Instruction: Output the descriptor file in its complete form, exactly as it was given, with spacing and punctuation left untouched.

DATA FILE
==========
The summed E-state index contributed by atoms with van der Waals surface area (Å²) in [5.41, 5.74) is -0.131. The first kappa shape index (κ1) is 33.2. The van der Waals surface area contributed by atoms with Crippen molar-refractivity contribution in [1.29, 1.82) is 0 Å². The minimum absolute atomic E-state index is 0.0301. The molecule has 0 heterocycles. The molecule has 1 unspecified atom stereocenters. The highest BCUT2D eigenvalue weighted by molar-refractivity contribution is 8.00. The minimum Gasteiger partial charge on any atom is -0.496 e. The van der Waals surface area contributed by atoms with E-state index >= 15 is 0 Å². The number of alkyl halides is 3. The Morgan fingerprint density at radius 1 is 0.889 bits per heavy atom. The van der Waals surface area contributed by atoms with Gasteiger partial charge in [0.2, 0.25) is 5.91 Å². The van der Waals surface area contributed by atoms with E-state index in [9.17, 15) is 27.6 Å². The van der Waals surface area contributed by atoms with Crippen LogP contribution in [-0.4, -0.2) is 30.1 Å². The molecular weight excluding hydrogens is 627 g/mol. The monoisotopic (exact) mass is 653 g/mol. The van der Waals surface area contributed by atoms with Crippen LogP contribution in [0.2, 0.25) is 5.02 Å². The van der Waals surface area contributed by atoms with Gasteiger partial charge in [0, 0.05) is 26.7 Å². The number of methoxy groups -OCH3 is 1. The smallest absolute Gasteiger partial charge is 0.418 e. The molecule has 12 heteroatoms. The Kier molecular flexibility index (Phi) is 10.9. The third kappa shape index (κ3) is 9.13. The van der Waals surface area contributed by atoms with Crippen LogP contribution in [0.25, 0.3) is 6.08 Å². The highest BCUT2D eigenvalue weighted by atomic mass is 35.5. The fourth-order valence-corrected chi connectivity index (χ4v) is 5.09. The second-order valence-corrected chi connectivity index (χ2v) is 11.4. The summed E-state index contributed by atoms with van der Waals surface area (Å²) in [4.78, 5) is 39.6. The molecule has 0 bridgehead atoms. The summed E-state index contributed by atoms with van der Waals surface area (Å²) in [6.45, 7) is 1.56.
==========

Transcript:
The summed E-state index contributed by atoms with van der Waals surface area (Å²) in [5.41, 5.74) is -0.131. The first kappa shape index (κ1) is 33.2. The van der Waals surface area contributed by atoms with Crippen molar-refractivity contribution in [1.29, 1.82) is 0 Å². The minimum absolute atomic E-state index is 0.0301. The molecule has 0 heterocycles. The molecule has 1 unspecified atom stereocenters. The highest BCUT2D eigenvalue weighted by molar-refractivity contribution is 8.00. The minimum Gasteiger partial charge on any atom is -0.496 e. The van der Waals surface area contributed by atoms with E-state index >= 15 is 0 Å². The number of alkyl halides is 3. The Morgan fingerprint density at radius 1 is 0.889 bits per heavy atom. The van der Waals surface area contributed by atoms with Gasteiger partial charge in [0.2, 0.25) is 5.91 Å². The van der Waals surface area contributed by atoms with E-state index in [9.17, 15) is 27.6 Å². The van der Waals surface area contributed by atoms with Crippen LogP contribution in [-0.4, -0.2) is 30.1 Å². The molecular weight excluding hydrogens is 627 g/mol. The monoisotopic (exact) mass is 653 g/mol. The van der Waals surface area contributed by atoms with Crippen LogP contribution in [0.2, 0.25) is 5.02 Å². The van der Waals surface area contributed by atoms with Gasteiger partial charge in [0, 0.05) is 26.7 Å². The number of methoxy groups -OCH3 is 1. The smallest absolute Gasteiger partial charge is 0.418 e. The molecule has 12 heteroatoms. The Kier molecular flexibility index (Phi) is 10.9. The third kappa shape index (κ3) is 9.13. The van der Waals surface area contributed by atoms with Crippen LogP contribution in [0.25, 0.3) is 6.08 Å². The highest BCUT2D eigenvalue weighted by atomic mass is 35.5. The fourth-order valence-corrected chi connectivity index (χ4v) is 5.09. The second-order valence-corrected chi connectivity index (χ2v) is 11.4. The summed E-state index contributed by atoms with van der Waals surface area (Å²) in [4.78, 5) is 39.6. The molecule has 0 bridgehead atoms. The summed E-state index contributed by atoms with van der Waals surface area (Å²) in [6.45, 7) is 1.56.